The full report can be found at: HYPERLINK
See no evil? COMMENT by ERWIN
You could have put money on it: Warren “More Money, More
Money” Snowdon would put the blame for the sexual abuse of Aboriginal
children on the taxpayer.
“Significantly, [the Anderson - Wild report] singles out
education as a key factor in making life better for Aboriginal
children, which points up the abject failure of the education system to
meet their needs and it is an area that must be addressed by both the
NT and Commonwealth Governments,” Mr Snowdon declares.
No doubt the litany of “decades of CLP neglect” isn’t going to be far
While nearly a generation of conservative rule in the NT has little to
be proud of when it comes to Aboriginal affairs, this is a buck that
won’t be that easy to pass: it was mainly Labor Parliamentarians who
represented Territory bush communities, the scene of these abominable
Like hardly any other people, for decades these politicians had
sustained access and generously funded (by the public) travel
opportunities and communication facilities.
It was their job to visit, consult and represent their constituents.
Mr Snowdon has been the Federal Member for the NT from 1987 to 1996 and
for Lingiari (all the NT except Darwin) from 1998 till now.
The two Territory bush electorates taking up pretty well all of the
southern part of the NT are Stuart and MacDonnell.
Both have been held by Labor pollies for more than 20 years, with the
exception of John Elferink (CLP) being the Member for MacDonnell from
1997 to 2005.
Neville Perkins was the Member for MacDonnell from 1977 to 1981 when
Neil Bell took over and held the seat until 1997, one the longest
serving Opposition members in any Westminster government.
Labor’s Alison Anderson won MacDonnell in the 2005 landslide.
Stuart’s Members were Brian Ede (1983 to 1996); Peter Toyne (1996 to
2006, and he had also been a long time resident of Yuendumu); and Karl
Hampton since 2006.
Did they, collectively or individually, over all these years, not know
that child abuse was so widespread?
After all, in well under a year, the two authors of “Little Children
are Sacred” unearthed the most heart wrenching evidence.
And if the pollies did know, what did they do about it? Did they
consider the adult perpetrators, who could vote for them, more readily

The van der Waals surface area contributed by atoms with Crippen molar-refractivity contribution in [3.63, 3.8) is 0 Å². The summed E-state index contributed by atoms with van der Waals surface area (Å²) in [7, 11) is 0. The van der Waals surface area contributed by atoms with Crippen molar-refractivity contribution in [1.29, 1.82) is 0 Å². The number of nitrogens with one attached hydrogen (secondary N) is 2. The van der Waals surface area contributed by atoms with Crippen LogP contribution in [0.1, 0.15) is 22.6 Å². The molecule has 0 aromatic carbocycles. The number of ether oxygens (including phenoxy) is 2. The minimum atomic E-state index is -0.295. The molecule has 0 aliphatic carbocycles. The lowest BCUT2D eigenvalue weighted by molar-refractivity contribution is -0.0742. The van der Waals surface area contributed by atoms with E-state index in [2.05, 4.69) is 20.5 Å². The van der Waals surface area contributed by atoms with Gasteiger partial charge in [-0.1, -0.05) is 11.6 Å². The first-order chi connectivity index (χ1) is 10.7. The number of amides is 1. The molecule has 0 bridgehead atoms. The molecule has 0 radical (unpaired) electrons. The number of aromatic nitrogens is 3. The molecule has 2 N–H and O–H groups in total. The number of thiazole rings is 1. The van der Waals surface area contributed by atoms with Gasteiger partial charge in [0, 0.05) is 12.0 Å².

as their constituents, rather than the children, who could not?
Like in so many other areas of Aboriginal affairs, the day of reckoning
No jail terms for Pine Gap
Four. By ERWIN CHLANDA.
The Supreme Court trial in Alice Springs of the Pine Gap Four,
despite a massive effort by the Commonwealth and the prosecution to
obtain jail sentences, resulted in money fines of $1000 or less for
each of the four defendants.
Bryan Law, Donna Mulhearn, Adele Goldie and Jim Dowling stood to get up
to seven years in jail after being prosecuted under legislation never
before used. Supreme Court Judge Sally Thomas, in her sentencing
remarks, said the four acted with a strong belief in their pacifist
cause, no-one was injured, they co-operated with law enforcement
officers, and she described the damage bill of $10,075, which included
a snipped fence, as “high”. (The Four were ordered to pay a quarter
Justice Thomas said the Crown pointed out there was no disruption to
the operation of the spy base by the intrusion into its grounds, where
the four took pictures of each other and were promptly arrested.
Justice Thomas said she could not be guided by any comparative
sentences because there had never been a prosecution before under the
Defence Special Undertakings Act.
While the crime was minor, some of the trial’s implications about what
can and cannot be placed before a court – and, consequently, the public
– are significant, says Michael O’Donnell, lecturer in Law at Charles
An application by the Commonwealth Government was made to prevent the
disclosure of information concerning operations of the Joint Defence
Facility at Pine Gap, apart from information concerning that facility
that had already been made public by the Commonwealth.
Justice Thomas ruled in the Commonwealth’s favour that the information
could not be disclosed as it would prejudice national security.
This ruling did not prevent the defendants giving evidence of their
beliefs as to why they went on to the Pine Gap facility, but when they
sought to present as evidence a parliamentary report, Justice Thomas
ruled that this was a breach of the Parliamentary Privileges Act.
so the report could not be produced in Court.
Explains Mr O’Donnell: “Essentially, the Parliamentary Privileges Act
protects the proceedings that go on within Parliament.
“One of its purposes is to allow people to freely give evidence to
parliamentary inquiries and parliamentary committees.
“This evidence is privileged – that is, it can’t be used in Court
– in order to facilitate people telling the truth, giving the
full story, without being concerned that what they are saying could be
used in court proceedings against them.
“The judge ruled that the report clearly fell within the Act and so
couldn’t be used in the court case.
“The accused could give evidence about what motivated them in their
actions but they couldn’t present the report.”
So, in effect, while the Parliamentary Privileges Act protects some
people, the Act denied the Pine Gap Four the possibility of presenting
evidence that could have been in their favour.